While the federal government may have started to pay out common experience payments to residential school survivors in 2007, the end grows near for those who may still want to file for the Independent Assessment Process (IAP).

Members of the Indian Residential Schools Adjudication Secretariat from Indian and Northern Affairs Canada have already been travelling to Eeyou Istchee to spread their message and they will be visiting more communities come January.

“With the IAP, some people have heard of it, while others know little about it. So, we wanted to make sure that community members are aware of the IAP, the fact that it is separate from the common experience money,” said Peter Rinaldi from the Secretariat.

While many may have filed for the Common Experience Payment (CEP), Rinaldi said what most people don’t understand is that the IAP is something specific that survivors need to file for and at that, may require assistance in doing so.

The Secretariat’s team has already visited Eastmain and Wemindji and will be looking to make it to all the other Cree communities beginning in January to give out information on the IAP and also to hand out individual packets that survivors can use to apply for the funds.

Their mission is simply to engage with those who have been to residential school and to encourage them to apply to this program so that they can receive more money for the suffering they have endured.

According to Rinaldi, the IAP is for those who went to residential school and suffered abuse that was physical, sexual or psychological. This abuse could have been at the hands of a teacher, a school employee or even another student as it was the responsibility of those who worked there to ensure the safety of the students and stop any wrongdoing.

Comparatively the funds made available for the CEP, according to Rinaldi, were more about the government’s acknowledgement of the experiences that everyone went through in residential school, such as being taken away from their families and suffering horrible living conditions.

“Part of the message that we want to get out to the communities, is that it is important to share your experience, to put it down on paper and put it into the process,” said Rinaldi.

All of the information that is acquired by the Secretariat is kept confidential and the only individuals who will see it are the complainant’s legal counsel and the adjudicators who assess the complaint and decide what kind of compensation the complainant is entitled to.

Though it’s not necessary, Rinaldi said the Secretariat recommends that those looking to file do so with the aid of legal counsel as the packages they have to fill out can be complicated. An additional 15% of the settlement will be paid out by the Secretariat for the complainant’s legal fees. It is important however to verify with legal counsel prior to engagement as not every lawyer charges the same fees.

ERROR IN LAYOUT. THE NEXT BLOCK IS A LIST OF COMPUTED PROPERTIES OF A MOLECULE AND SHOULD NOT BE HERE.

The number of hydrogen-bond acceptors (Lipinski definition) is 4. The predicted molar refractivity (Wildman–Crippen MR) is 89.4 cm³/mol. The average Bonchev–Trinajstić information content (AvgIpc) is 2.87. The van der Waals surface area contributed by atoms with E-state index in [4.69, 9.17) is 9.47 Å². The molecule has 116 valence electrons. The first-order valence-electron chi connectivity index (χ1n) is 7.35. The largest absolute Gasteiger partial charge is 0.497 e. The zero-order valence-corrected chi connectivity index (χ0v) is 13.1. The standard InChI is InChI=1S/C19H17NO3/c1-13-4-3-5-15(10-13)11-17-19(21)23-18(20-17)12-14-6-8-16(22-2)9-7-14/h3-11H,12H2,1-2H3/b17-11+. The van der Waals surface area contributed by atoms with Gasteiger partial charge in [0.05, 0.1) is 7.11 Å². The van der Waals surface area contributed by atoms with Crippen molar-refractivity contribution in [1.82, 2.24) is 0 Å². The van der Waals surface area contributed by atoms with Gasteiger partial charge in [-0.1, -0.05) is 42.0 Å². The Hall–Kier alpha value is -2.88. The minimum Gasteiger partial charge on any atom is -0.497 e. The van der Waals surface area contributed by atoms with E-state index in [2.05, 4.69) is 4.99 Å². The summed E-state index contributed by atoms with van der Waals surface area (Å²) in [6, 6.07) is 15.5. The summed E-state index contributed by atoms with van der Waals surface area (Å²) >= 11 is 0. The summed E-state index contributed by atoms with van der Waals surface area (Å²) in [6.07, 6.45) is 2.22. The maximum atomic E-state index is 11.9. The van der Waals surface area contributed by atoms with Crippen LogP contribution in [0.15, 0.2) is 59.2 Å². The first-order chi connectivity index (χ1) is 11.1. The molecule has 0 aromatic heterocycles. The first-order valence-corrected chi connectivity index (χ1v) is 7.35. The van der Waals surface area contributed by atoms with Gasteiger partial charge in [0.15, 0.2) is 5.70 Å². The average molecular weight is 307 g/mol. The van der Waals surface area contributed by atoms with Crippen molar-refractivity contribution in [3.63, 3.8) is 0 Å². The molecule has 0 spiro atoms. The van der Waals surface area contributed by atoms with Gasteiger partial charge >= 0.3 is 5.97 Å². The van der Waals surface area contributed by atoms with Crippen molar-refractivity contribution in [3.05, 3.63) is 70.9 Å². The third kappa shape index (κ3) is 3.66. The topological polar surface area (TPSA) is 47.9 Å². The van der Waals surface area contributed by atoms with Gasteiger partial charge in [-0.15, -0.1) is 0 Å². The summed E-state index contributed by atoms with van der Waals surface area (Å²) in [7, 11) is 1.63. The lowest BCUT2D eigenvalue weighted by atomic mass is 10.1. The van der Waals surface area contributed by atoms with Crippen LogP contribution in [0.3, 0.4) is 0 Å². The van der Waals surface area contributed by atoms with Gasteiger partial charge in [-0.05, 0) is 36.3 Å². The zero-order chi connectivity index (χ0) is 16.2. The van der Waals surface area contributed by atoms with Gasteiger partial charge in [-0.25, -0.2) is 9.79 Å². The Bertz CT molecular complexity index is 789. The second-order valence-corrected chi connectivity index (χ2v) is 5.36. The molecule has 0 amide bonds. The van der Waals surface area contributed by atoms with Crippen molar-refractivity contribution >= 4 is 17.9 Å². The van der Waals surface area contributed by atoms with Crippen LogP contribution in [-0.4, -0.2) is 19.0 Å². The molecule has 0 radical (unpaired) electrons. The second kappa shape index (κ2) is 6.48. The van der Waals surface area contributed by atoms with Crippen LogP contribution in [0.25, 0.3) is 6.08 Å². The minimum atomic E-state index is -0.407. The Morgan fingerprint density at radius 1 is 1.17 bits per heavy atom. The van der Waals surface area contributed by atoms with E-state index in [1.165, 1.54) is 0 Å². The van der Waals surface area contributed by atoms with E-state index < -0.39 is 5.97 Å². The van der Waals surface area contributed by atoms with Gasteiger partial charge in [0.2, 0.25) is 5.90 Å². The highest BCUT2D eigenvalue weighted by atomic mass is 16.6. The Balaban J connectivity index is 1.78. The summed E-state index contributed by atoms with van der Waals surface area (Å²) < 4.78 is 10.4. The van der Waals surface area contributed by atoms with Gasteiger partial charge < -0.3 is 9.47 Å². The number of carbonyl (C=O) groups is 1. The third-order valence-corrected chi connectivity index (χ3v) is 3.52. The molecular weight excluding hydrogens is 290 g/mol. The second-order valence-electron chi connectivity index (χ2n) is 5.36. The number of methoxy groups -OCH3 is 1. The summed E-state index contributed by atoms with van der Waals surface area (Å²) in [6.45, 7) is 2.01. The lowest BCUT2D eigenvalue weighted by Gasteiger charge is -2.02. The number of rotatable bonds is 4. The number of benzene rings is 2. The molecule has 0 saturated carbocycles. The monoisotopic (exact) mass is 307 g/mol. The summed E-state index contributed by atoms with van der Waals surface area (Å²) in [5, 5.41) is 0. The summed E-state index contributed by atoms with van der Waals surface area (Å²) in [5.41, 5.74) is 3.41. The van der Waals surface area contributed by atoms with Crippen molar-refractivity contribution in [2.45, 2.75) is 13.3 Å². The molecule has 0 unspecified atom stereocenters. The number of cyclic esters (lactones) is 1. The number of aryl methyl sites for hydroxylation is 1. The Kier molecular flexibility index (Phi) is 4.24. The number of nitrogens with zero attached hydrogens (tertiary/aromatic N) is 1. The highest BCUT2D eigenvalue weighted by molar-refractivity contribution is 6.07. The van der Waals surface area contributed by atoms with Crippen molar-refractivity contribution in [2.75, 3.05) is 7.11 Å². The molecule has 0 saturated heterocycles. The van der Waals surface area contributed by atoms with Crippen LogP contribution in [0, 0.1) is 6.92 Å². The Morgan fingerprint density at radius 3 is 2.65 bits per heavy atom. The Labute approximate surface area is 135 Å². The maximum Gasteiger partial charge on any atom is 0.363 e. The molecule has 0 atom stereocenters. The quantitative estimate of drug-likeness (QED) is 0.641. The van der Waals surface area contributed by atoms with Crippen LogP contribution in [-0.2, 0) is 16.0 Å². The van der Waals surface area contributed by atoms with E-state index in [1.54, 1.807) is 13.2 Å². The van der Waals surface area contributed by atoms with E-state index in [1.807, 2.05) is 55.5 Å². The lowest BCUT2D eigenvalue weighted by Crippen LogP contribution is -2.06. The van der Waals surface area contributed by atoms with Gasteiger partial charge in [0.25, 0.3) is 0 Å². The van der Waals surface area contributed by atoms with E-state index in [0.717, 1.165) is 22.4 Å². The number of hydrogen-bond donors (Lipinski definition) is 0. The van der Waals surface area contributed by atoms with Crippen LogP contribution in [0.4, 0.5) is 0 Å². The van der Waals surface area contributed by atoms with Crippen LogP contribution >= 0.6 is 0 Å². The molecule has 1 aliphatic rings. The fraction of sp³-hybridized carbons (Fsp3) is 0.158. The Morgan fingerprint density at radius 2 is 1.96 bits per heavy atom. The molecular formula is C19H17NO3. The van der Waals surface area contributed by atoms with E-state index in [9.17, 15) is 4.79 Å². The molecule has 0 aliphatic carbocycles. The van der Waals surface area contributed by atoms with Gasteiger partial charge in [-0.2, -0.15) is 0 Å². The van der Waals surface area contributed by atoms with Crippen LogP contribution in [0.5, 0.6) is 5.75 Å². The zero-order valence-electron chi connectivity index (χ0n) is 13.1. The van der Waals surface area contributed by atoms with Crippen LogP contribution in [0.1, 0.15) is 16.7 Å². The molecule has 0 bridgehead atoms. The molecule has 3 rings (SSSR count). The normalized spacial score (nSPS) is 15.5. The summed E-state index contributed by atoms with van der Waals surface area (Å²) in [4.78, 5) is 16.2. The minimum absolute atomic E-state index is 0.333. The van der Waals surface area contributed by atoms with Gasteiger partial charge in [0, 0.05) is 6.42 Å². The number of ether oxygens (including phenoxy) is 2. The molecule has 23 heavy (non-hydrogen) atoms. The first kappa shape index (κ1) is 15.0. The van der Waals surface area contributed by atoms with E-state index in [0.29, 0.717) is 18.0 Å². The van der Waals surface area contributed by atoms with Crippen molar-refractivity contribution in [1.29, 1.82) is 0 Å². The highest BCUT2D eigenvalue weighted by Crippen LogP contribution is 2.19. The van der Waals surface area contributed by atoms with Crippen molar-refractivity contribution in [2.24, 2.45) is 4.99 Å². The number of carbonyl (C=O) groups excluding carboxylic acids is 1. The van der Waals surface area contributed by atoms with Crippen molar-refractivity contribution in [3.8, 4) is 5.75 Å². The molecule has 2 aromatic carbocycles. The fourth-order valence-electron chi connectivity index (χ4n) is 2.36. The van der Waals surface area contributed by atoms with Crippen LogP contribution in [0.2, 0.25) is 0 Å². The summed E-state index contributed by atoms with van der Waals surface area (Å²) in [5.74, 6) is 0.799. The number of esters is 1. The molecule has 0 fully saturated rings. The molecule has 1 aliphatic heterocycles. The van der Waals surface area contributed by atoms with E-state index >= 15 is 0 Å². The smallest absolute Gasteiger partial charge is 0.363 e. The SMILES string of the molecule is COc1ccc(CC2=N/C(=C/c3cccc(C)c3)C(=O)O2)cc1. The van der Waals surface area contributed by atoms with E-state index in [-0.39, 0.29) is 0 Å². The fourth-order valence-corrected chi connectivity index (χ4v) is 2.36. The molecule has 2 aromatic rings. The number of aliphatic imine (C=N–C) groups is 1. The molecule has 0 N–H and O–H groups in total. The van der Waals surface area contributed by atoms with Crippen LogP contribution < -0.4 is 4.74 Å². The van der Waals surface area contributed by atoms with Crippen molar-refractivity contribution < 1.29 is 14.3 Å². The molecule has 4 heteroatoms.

If some individuals don’t feel comfortable working with a lawyer, they can work through the documents themselves.

How much each individual will get from filing for the IAP is based on a special question matrix that was developed for this process.

“With the matrix, a grid has been created which allows the adjudicators – who sit in the room with the claimants and hear their experiences – to grade the level of harm that the claimants may have received. The intent of the matrix is that it was designed to be as fair and as equitable to everybody going through the process,” said Rinaldi.

Rinaldi added that the type of matrix they are using was developed around the typical process for this kind of scenario and what it does is takes people’s experience and grades it against the different aspects of that matrix and comes up with a number. He gave the example of getting 44, 66 or 88 questions out of 100 within the assessment matrix and how each number of questions answered would total a different award calculated.

Most importantly however, Rinaldi said the deadline to apply for an IAP is September 19, 2012, so time is running out.

“Many people feel that this is something that only happened to them and that is part of the outreach, to get out there and tell them that it is not just you, it is not just something you should hide from. If you want to deal with this, it has happened to others and it is something important to try and deal with because it is part of the healing process for them,” said Rinaldi.

For more information, call 1-877-635-2648 or go to www.irsad-sapi.gc.ca